Thitinan had an article entitled “The two faces of Thai authoritarianism” for East Asia Forum (originally published on September 10). Key excerpts:
Thai politics has completed a dramatic turn from electoral authoritarianism under deposed premier Thaksin Shinawatra in 2001–2006 to a virtual military government under General Prayuth Chan-ocha. These two sides of the authoritarian coin, electoral and military, represent Thailand’s painful learning curve. The most daunting challenge for the country is not to choose one or the other but to create a hybrid that combines electoral sources of legitimacy for democratic rule and some measure of moral authority and integrity often lacked by elected officials.
Now the pendulum has swung to the other, authoritarian end. General Prayuth now heads a regime with no democratic pretences, ruling with absolute power. His is a military government both on paper and in practice. The tone of the 22 May coup clearly signalled that the military would dominate politics, epitomised by the general himself becoming prime minister.
Prayuth’s allies under the National Council for Peace and Order (NCPO) have now taken key portfolios relating to the Thai economy and society, foreign affairs and internal security. The structure of power under the NCPO is clear.
Two months after seizing power, the NCPO rolled out an interim constitution and appointed a National Legislative Assembly (NLA). Today the NLA is filled not with business cronies and spouses of politicians but with military classmates and siblings, who in turn chose Prayuth as prime minister. The caretaker prime minister then selected his cabinet, more than one third of which is military. The National Reform Council (NRC) will soon be formed, leading to a constitution-drafting committee, which will be nominated by the NRC, NLA, cabinet and NCPO.
Like a politburo, the NCPO is thus the nexus of this interim governing structure, comprising the NLA, cabinet, and NRC. This monopoly of power is reminiscent of the Thaksin juggernaut a decade ago. It was a parliamentary dictatorship then as it is now. But the fundamental difference is that the current authoritarian period completely bypassed the electorate.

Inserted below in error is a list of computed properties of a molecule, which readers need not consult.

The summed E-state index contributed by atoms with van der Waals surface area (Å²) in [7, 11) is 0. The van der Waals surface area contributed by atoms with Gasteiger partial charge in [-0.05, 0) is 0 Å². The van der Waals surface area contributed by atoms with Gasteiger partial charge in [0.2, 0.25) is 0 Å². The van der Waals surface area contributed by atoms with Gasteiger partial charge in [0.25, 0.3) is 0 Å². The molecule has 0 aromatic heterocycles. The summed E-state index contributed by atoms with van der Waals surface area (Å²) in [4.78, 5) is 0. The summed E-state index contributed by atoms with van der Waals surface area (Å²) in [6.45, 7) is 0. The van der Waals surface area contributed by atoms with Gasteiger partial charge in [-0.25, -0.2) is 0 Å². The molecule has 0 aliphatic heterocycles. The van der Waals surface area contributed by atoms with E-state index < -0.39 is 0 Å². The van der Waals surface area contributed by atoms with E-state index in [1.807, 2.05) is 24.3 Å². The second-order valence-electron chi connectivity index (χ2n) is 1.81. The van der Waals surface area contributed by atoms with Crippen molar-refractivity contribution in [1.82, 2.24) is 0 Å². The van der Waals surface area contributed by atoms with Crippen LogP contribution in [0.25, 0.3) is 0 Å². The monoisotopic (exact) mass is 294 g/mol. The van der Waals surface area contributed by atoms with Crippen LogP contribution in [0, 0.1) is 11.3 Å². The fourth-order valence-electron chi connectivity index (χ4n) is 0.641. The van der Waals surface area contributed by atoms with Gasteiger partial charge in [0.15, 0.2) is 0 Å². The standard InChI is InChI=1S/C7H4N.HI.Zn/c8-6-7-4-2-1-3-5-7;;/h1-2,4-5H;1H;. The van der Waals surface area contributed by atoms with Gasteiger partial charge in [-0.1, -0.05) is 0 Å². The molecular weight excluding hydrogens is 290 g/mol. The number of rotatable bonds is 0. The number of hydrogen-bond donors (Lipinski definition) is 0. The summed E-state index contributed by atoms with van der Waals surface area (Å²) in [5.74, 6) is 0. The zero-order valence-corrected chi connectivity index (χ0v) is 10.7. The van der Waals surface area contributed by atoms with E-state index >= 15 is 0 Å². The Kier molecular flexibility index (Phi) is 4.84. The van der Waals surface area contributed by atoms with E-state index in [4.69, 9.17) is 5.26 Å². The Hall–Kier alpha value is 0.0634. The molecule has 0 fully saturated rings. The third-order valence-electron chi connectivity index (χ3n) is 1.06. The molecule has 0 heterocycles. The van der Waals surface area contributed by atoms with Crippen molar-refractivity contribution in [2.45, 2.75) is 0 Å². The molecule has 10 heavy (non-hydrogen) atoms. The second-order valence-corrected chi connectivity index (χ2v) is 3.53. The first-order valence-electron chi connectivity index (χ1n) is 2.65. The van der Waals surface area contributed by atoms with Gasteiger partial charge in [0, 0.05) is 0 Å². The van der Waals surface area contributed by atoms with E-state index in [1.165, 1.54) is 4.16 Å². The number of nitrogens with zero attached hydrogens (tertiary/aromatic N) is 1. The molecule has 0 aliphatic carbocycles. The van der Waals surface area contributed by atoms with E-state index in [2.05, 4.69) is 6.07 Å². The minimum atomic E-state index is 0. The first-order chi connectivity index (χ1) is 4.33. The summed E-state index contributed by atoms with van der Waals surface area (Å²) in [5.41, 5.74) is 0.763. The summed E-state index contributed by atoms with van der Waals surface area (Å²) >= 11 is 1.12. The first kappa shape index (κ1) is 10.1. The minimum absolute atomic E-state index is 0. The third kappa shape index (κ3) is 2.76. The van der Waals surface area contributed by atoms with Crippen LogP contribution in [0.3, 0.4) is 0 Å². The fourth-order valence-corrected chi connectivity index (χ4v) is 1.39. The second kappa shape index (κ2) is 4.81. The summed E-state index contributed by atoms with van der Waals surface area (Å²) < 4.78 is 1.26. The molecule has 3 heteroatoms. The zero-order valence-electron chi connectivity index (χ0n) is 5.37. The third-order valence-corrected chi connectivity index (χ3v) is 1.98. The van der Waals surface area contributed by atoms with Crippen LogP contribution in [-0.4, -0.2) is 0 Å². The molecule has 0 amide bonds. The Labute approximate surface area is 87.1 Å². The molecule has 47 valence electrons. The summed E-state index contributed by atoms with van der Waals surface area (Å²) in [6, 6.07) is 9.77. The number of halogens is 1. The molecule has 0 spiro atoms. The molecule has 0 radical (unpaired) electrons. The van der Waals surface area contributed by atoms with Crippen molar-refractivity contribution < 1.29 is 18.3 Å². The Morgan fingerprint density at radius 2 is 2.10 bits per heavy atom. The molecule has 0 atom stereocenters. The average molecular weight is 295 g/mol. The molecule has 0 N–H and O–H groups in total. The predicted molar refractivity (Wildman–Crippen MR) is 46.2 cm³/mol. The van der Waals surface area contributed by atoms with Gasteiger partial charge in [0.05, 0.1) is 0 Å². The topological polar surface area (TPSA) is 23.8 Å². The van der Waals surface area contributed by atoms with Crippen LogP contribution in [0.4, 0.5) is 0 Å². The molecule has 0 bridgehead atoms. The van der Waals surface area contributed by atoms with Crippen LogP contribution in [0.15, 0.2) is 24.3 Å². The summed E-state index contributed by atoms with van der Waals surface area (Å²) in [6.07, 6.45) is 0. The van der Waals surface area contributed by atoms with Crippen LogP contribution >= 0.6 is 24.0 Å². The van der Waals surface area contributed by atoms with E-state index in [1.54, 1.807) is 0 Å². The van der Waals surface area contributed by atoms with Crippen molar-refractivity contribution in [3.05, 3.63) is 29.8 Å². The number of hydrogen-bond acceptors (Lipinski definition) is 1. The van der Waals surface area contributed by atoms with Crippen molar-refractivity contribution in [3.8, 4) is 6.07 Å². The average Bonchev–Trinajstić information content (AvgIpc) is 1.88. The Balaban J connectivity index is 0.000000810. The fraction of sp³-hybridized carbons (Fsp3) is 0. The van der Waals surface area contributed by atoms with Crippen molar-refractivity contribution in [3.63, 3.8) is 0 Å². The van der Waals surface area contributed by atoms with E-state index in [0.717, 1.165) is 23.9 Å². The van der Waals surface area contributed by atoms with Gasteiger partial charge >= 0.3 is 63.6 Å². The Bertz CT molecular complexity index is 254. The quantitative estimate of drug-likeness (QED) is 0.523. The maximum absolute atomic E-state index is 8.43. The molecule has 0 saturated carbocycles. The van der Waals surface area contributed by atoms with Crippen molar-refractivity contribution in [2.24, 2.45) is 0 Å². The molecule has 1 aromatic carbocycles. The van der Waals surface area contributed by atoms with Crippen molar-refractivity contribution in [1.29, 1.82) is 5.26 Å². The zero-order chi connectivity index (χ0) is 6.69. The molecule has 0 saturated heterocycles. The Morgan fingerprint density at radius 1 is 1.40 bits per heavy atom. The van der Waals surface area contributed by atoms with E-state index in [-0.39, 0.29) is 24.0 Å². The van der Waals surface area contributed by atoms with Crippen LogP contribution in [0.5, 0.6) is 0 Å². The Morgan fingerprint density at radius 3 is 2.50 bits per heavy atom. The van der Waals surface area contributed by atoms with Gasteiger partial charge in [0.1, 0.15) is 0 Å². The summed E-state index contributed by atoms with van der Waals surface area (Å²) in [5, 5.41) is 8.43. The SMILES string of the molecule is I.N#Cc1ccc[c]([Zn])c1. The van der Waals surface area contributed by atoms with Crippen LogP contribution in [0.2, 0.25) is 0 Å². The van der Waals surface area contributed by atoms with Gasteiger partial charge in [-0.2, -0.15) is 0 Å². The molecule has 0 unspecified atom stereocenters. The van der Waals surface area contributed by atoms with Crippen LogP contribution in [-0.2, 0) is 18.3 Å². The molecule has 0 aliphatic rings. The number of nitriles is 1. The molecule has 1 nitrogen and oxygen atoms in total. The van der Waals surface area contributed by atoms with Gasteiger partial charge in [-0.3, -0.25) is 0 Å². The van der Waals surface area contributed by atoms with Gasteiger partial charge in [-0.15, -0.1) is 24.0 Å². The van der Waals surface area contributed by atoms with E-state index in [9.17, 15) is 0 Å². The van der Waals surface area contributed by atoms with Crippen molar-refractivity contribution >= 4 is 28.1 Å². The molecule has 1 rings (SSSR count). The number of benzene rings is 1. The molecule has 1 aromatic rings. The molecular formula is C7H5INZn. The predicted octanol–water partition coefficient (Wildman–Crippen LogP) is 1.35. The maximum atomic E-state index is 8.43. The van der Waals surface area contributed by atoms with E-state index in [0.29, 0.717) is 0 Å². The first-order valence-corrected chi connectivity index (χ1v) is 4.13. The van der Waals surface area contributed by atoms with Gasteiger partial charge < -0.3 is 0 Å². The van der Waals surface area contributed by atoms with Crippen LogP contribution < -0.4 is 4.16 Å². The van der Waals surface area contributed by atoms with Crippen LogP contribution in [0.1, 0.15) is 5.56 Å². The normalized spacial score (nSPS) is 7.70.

Prayuth enjoys the same immense personal popularity as Thaksin did. His no-nonsense state of the nation speeches have been to the point and delivered in appealing tones. The NCPO’s anti-corruption campaign is popular and would certainly score more points if it dared to aim at higher-up corruption schemes and concessions, not just low-hanging fruits like extortion rackets that run motorcycle taxis and the state lottery.
Prayuth and the NCPO also benefit from the fact that public expectations started from a low base. After six months of anti-government street protests and policy paralysis, the coup was a relief. Everyone had to make do with the coup because there was no initial alternative in the face of continuing martial law. But reality will start to bite as the military-dominated government starts its day-to-day work. The next 14 months of the NCPO’s timetable to return to democratic rule may be long and hard.
The military-backed government faces a tall order dealing with the grievances and expectations of a neglected electorate. Those who spoke out against the political monster that the Thaksin regime eventually became must now be wary of the potential for the military-backed government setting on a similar path. Unaccountable power with absolute authority and direct rule is inadvisable in Thailand. Past experiences in the 1960s, early 1970s and 1991–1992 have shown that such governments eventually end in tears.
BP: Have been meaning to write an overall assessment on the junta after 4 months of the coup and this is a good a time as any. It is also likely to be a while before BP has an opportunity to review this assessment.
1. Now, BP is skeptical of how accurate opinion polls can be when martial law is in place, criticism of the junta is banned and thus media commentary on what is happening is restricted, and those who criticize the junta face the risk of being summoned (although this risk is lessening gradually since the NLA voted in Prayuth as PM and so we are seeing more criticism on a a weekly basis although it is often indirect criticism) with one pollster even admitting that many people refuse to be interviewed. This is is leading to skewed results (See Saksith’s excellent post for more details; post raises other problems with recent opinion polls).